By 1885 he is painting unique, confident scenes of peasant life, like the famous Potato Eaters, one of the highlights here. At this early date, well before the so-called incendiary contact with Gauguin at Arles, Van Gogh’s strokes seem already propelled by their own force. His reinterpretation of the tangible world as energized vectors of light and color is already in place. The hands of these peasants look like coiled trees. The lamp that lights the humble meal has already begun to oscillate (even in this monochromatic palette). Lest you think this is something tossed out by a high strung novice, there were at least 50 studies for Potato Eaters suggesting, whatever his other problems, astute esthetic deliberation.

Other works from this early period include peasants spinning, smoking or knitting in deep, mossy green worlds where the only color is an orange speck suggesting some burning ember in a distant hearth or in the pupil of an eye.

Van Gogh’s innate gifts were stimulated when he joined Theo in Paris in 1886. Early Parisian works lighten and brighten almost to the rainbow palette of Renoir (Boulevard de Clichy), but carefree Impressionism seems awkward in his hands. He remained in Paris for a year and eight months, tried to attend art classes, and met artists such as Pissarro and Lautrec. The latter introduced Vincent to hurricanes--absinthe cut with hard liquor.

By the 1860s absinthe was considered a serious drug in Europe. In Van Gogh’s day medical journals linked the stuff to epilepsy, seizure and madness. By 1915, nine million gallons had been sold and consumed. Whether he was already ill or whether the absinthe exacerbated an already existing condition, certain remarkable works here that were done in Paris evince a tightly strung vision, an intensity of means and message that flowers here. A lime green bottle and glass of absinthe, three vertiginous lime green books begin to display that imbedding of object and ground into one churning network that will be characteristic of the late work. There is also a truly surprising Courtesan, copied from a 19th-century Japanese print by Kesai Eisen [see the item on Van Gogh and the Japanese Print in last month’s Continuing section--Ed.]. Here Van Gogh incorporated the lessons in graphic media and non-Western art that were running through the Parisian art world at the time.

Agitated by the pace in Paris, perpetually unable to cope with any environment for too long, Van Gogh moved to Arles with Theo’s financial assistance. He arrived with dreams of a bucolic artist co-op. The first works are becalmed, sun-drenched by the searing light there: The Yellow House he rented in hopes of attracting a community of artists; his Bedroom at Arles; and Harvest, one of his favorite and most technically astute landscapes.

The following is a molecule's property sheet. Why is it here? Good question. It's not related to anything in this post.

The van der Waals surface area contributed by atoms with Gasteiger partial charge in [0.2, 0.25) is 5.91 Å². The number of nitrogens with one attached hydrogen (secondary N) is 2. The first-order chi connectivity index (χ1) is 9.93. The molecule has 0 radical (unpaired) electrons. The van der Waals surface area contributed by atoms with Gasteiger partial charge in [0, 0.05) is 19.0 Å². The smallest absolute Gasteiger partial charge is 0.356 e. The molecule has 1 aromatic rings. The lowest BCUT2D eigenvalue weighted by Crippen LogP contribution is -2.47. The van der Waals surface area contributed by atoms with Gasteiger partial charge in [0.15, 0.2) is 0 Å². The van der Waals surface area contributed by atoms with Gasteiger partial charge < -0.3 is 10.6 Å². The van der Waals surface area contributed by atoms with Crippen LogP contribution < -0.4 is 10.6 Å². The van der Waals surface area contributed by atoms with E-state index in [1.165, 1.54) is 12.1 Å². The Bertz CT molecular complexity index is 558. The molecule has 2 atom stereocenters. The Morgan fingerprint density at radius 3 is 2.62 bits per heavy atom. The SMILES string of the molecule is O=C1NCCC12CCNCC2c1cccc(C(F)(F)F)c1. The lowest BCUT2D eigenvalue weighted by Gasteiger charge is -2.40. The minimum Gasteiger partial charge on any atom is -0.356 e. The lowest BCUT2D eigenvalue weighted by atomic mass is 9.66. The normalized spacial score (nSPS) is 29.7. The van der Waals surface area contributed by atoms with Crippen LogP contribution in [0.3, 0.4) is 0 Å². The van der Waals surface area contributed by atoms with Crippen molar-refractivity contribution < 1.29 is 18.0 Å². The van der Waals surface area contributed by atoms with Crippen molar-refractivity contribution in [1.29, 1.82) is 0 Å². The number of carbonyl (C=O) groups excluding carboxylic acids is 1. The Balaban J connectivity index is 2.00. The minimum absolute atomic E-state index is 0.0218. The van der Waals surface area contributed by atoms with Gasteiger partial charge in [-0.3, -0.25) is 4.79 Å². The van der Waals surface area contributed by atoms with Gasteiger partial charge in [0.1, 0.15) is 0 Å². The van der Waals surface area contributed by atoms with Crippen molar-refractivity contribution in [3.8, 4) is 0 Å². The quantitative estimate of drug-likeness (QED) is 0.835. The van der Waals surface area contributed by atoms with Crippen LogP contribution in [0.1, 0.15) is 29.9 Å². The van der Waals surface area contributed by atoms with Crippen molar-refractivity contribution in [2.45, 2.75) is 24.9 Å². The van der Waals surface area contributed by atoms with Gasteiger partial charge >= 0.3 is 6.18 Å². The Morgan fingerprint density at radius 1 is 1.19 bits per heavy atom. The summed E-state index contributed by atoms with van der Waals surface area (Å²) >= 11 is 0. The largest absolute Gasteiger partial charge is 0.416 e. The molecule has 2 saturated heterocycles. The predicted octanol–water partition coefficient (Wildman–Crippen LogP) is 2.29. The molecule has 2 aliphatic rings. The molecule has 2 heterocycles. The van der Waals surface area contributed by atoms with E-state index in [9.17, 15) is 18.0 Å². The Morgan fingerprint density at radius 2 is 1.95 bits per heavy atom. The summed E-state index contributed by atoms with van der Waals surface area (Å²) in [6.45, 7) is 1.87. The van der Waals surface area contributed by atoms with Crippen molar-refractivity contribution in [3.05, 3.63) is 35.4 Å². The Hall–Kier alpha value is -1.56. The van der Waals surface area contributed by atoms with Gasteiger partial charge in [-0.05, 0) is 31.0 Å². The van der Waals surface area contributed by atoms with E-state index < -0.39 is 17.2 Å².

This peace didn’t last long. Lonely, he painted Wheatfield with a Reaper, sent Theo another veiled alert in a letter that likens the wheat to life, cut down by death. Theo, ever the loving co-dependent caretaker, sent Gauguin for company and interchange at this point.

After Van Gogh recovered from the ear incident (one imagines it as the culmination of three months of tension between the diametrically opposite men), neighbors suggested he be committed. When he is released after a couple of months, a frightened Vincent, never knowing when the next episode of illness will hit, commits himself to the asylum in St. Remy, where he remained for nearly a year.

Volumes have been written on what exactly Van Gogh suffered from: Addiction, withdrawal, alcoholism, eliptoid psychosis, latent epilepsy, gonorrhea. Everyone agrees that from Arles on he suffered cyclic, unremitting seizures about every two to three months that brought on bouts of intense depression, violence, auditory hallucinations, ringing in the ears and stomach pain. In between he painted at a feverish pace, perhaps knowing he had to get the work in before falling ill again. Notable from this period: A frightful Crab struggling helpless on its back.

Again concerned, Theo arranged for Vincent to move to Auvers sur Oise where he can be closer to Paris and under the care of the artist/doctor Gauchet, whose Rx was “paint.” And once again, the change was temporarily curative. After a feverish two months of intense work, Van Gogh shot himself, dying two days later. Remarkable from this period is Undergrowth, but Wheatfield with Crows, executed just before he shot himself, is the most poignant.

Maybe it’s something in the Dutch water, maybe it is the light up there (or lack thereof), or perhaps it is the secular residue of the Protestant notion of nominalism (i.e., transcendence is found in the most minute details of nature). Whatever the source, the great Dutch triumvirate of Rembrandt, Van Gogh and Mondrian share each in their own time, each in their intense, pristine expression through pure plastic means. Each was a revolutionary draftsman, designer, spiritualist. But of them all Van Gogh has touched posterity hardest--behold the crowds! We are earnestly amazed by the pained and exuberant, childlike and luminous world that unfolds whenever we are around this work.